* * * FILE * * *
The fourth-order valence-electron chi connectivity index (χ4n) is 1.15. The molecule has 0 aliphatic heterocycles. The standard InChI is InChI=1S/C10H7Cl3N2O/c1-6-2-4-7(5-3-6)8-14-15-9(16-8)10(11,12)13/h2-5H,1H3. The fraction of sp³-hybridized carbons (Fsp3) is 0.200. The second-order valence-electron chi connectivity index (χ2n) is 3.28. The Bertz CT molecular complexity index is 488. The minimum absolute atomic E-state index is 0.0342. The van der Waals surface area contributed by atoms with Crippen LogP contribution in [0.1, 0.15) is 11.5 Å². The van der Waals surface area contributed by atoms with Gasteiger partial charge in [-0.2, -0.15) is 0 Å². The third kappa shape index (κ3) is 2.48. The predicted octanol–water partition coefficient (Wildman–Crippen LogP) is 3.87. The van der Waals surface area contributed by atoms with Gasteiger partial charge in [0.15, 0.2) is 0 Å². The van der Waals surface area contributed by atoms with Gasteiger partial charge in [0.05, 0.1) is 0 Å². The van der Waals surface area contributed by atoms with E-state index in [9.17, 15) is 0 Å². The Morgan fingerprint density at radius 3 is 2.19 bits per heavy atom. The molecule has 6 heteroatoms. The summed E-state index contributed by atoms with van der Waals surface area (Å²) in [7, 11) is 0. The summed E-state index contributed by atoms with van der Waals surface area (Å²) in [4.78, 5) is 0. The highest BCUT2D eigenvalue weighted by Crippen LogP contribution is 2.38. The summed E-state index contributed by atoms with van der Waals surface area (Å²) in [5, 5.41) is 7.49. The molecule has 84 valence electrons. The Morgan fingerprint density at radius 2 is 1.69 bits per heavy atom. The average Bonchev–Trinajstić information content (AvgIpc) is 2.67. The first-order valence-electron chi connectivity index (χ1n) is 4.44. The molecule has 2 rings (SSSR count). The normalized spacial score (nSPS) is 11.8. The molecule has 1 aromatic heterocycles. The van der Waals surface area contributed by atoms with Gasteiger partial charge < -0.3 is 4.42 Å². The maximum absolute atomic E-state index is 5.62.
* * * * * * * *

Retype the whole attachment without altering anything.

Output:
The fourth-order valence-electron chi connectivity index (χ4n) is 1.15. The molecule has 0 aliphatic heterocycles. The standard InChI is InChI=1S/C10H7Cl3N2O/c1-6-2-4-7(5-3-6)8-14-15-9(16-8)10(11,12)13/h2-5H,1H3. The fraction of sp³-hybridized carbons (Fsp3) is 0.200. The second-order valence-electron chi connectivity index (χ2n) is 3.28. The Bertz CT molecular complexity index is 488. The minimum absolute atomic E-state index is 0.0342. The van der Waals surface area contributed by atoms with Crippen LogP contribution in [0.1, 0.15) is 11.5 Å². The van der Waals surface area contributed by atoms with Gasteiger partial charge in [-0.2, -0.15) is 0 Å². The third kappa shape index (κ3) is 2.48. The predicted octanol–water partition coefficient (Wildman–Crippen LogP) is 3.87. The van der Waals surface area contributed by atoms with Gasteiger partial charge in [0.15, 0.2) is 0 Å². The van der Waals surface area contributed by atoms with Gasteiger partial charge in [0.05, 0.1) is 0 Å². The van der Waals surface area contributed by atoms with E-state index in [9.17, 15) is 0 Å². The Morgan fingerprint density at radius 3 is 2.19 bits per heavy atom. The molecule has 6 heteroatoms. The summed E-state index contributed by atoms with van der Waals surface area (Å²) in [7, 11) is 0. The summed E-state index contributed by atoms with van der Waals surface area (Å²) in [4.78, 5) is 0. The highest BCUT2D eigenvalue weighted by Crippen LogP contribution is 2.38. The summed E-state index contributed by atoms with van der Waals surface area (Å²) in [5, 5.41) is 7.49. The molecule has 84 valence electrons. The Morgan fingerprint density at radius 2 is 1.69 bits per heavy atom. The average Bonchev–Trinajstić information content (AvgIpc) is 2.67. The first-order valence-electron chi connectivity index (χ1n) is 4.44. The molecule has 2 rings (SSSR count). The normalized spacial score (nSPS) is 11.8. The molecule has 1 aromatic heterocycles. The van der Waals surface area contributed by atoms with Gasteiger partial charge < -0.3 is 4.42 Å². The maximum absolute atomic E-state index is 5.62.